A brief guide to Colombia’s labour laws A brief guide to Colombia’s labour laws

A brief guide to Colombia’s labour laws
14 Dec 2017

Colombia plays an important role in the Latin American region in that it often acts as a gateway for international companies to expand into other Central and South American states. Here are some guidelines to help you understand this pivotal country’s employment rules and regulations better:

Social security system

Colombia has a mandatory social security system, which provides healthcare, retirement, disability, death and labour risk-related benefits. Employers are obliged to affiliate their employees to it and both are required to make contributions, which must be paid within prescribed government deadlines. These contributions are:

o For employers, up to 36.5% of salary, including payroll taxes;
o For staff members, up to 10% of their salary.

Hiring/retrenchment issues

Employment contracts may be verbal or written as well as of fixed or indefinite duration. Employers can also enter into collective bargaining agreements with employees. On taking up employment, employers may require staff members to serve a trial period, not exceeding two months.

Either the employer or employee can terminate the employment contract without notice. If the employer does so, the effects of termination vary depending on the contract type and whether they have valid justification.

Employees dismissed without lawful cause are entitled to severance payment, the amount of which varies depending on their salary and length of service. Staff members earning a salary that is less than 10 legal monthly minimum wages are entitled to:

a) 30 days-worth of salary if they have undertaken less than a year of service;
b) A severance payment of 30 days-worth of salary for the first year and 20 days-worth of salary for each consequent year if they have provided more than one year of service.

Employees earning salaries that are equal to, or higher than, 10 legal monthly minimum wages are entitled to:

a) 20 days-worth of salary if they have given less than a year’s service;
b) A severance payment of 20 days-worth of salary for the first year of service, and 15 days for consequent years if they have provided more than one year of continuous service.

Employees working under a definite fixed-term contract have the right to receive compensation based on the time that is left to run on it, or the time determined on the contract, as long as the severance payment does not cover less than 15 days.

Foreign workers

Foreign nationals are required to hold a valid work visa to live and work in Colombia. People with technical, professional or academic qualifications and experience, who are perceived to contribute to helping develop the country’s economic, scientific, cultural or educational activities, are preferred.

In general, foreigners must comply with the same HR and payroll regulations as Colombian workers.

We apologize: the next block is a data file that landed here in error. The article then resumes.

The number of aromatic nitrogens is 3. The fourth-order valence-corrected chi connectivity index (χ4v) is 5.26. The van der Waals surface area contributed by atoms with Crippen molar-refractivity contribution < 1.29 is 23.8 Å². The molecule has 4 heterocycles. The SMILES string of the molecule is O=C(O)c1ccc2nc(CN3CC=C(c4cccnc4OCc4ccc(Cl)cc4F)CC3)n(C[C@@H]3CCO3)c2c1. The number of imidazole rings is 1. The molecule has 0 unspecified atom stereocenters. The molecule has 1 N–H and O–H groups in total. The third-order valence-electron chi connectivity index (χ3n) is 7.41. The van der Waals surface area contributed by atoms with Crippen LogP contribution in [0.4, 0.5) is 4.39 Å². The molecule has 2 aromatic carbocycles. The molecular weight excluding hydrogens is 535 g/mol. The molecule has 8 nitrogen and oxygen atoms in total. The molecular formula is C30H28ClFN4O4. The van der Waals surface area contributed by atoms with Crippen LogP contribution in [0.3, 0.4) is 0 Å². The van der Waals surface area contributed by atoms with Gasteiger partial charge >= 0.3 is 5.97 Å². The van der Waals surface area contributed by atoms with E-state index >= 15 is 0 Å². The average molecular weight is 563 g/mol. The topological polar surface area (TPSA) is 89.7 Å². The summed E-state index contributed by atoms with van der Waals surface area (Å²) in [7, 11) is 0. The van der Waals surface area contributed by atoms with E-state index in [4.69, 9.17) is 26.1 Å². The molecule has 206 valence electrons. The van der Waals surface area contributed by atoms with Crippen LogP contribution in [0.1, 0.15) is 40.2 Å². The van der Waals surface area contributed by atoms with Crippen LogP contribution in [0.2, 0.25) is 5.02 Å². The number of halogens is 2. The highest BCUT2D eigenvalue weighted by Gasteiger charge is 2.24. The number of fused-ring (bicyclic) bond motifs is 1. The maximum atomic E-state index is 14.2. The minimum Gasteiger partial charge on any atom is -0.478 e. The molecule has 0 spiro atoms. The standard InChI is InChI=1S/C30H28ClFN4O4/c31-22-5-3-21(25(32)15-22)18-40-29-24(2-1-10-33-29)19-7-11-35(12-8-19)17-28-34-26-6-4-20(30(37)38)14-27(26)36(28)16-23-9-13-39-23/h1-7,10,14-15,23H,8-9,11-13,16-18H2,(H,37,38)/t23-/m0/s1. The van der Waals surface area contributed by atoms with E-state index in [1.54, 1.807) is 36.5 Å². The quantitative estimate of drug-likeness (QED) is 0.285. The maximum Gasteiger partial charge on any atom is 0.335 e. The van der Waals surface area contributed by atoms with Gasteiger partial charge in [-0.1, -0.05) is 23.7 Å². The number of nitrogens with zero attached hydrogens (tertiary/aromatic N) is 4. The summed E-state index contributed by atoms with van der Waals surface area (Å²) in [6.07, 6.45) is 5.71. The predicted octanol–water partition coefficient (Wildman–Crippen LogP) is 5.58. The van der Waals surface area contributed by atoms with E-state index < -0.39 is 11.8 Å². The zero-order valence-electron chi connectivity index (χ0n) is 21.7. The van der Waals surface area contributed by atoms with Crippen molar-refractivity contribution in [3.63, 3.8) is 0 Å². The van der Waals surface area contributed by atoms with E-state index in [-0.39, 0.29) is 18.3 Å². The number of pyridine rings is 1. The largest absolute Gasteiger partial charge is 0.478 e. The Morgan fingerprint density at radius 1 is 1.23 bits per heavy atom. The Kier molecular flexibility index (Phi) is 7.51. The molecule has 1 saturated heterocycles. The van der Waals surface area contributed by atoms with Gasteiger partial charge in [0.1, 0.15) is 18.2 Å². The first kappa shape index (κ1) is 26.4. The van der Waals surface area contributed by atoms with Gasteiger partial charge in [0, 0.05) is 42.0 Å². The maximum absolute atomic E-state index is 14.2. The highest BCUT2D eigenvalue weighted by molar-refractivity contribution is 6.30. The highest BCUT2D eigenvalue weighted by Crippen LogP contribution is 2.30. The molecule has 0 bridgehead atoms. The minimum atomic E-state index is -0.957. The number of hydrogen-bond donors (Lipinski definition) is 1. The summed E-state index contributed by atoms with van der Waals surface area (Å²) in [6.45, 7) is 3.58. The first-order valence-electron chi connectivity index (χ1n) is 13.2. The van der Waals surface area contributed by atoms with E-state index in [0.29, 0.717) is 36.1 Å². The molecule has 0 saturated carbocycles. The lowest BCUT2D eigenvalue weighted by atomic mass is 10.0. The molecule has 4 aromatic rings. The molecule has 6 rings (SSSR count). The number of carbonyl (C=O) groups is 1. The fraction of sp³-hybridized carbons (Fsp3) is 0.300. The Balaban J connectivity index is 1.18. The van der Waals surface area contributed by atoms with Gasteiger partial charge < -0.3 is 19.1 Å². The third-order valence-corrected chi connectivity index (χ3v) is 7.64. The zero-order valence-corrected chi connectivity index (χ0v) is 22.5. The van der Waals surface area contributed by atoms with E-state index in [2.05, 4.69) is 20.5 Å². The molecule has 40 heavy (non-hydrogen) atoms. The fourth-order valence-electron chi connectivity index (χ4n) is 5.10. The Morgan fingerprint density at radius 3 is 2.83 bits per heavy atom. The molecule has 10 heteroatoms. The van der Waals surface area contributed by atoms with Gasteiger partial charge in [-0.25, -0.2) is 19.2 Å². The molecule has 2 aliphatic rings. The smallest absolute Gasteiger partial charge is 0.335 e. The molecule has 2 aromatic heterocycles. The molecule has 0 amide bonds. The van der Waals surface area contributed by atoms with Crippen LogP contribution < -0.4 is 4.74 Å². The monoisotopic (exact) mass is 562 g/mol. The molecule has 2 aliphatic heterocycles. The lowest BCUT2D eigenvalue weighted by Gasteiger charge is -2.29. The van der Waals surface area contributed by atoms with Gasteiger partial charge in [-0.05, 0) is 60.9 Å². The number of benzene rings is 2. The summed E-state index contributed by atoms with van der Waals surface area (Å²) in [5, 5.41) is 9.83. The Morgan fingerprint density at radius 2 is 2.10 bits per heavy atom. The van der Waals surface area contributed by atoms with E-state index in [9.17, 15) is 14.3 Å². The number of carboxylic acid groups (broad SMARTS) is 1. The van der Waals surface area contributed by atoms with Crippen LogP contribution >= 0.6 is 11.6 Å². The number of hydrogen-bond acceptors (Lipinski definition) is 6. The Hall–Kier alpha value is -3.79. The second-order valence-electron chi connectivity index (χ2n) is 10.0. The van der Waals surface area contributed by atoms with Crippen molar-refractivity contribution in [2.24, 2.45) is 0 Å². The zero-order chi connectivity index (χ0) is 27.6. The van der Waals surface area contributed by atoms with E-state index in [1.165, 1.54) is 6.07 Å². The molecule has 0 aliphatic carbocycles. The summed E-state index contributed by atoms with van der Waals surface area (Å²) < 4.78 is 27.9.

Work permits

Employers must consider Resolution 6045, which was issued in 2017 by the Ministry of Foreign Affairs of Colombia, in order to determine which visa or permit they should obtain for new workers. This Resolution classifies visa types into three main categories:

1. Visitor visa or “V” type visas;
2. Migrant visas or “M” type visas;
3. Resident visas or “R” type visas.

The “M” visa authorises foreign workers to take up permanent employment with an individual who is either naturalised or authorised to live and work in the country.

“V” visas enable foreign nationals to work under a temporary employment contract.

Paid leave

Employees are entitled to receive paid annual leave of 15 days each year. Staff members can also claim 18 weeks of paid maternity leave, eight days of paid paternity leave and five days of paid bereavement leave.

Payroll cycles

Employees are paid on either a monthly or biweekly basis. The monthly minimum wage is COP$737.717 (US$246) and will be in effect from 1 January 2017 until 31 December 2017.

• Night work is payable at a rate of at least 35% more than normal wage levels;
• Overtime during daytime working hours is paid at a rate of at least 25% above normal salary levels, while overtime at night is at least 75% above the norm;
• Overtime hours cannot exceed 12 hours per week or two hours per day;
• If employees work on a Sunday or during a public holiday, they are entitled to extra pay of 75% above normal rates as compensation.

HR legislation

• Employment in Colombia is governed primarily by the Labour Code, which applies to all employers and employees regardless of their nationality. It governs terms and conditions of employment such as the form and duration of employment contracts, probationary periods, wages, working hours, holidays, termination of employment and collective bargaining.

Mauricio Bermudez, HR planning manager at TMF Colombia, has more than 20 years’ experience in finance, payroll and corporate services, having worked for national and multinational companies such as Ernst & Young, Coopers & Lybrand and Grupo Devinil Ltda. He has a degree in Industrial Engineering and specialised in labour law, social security, private financing and marketing.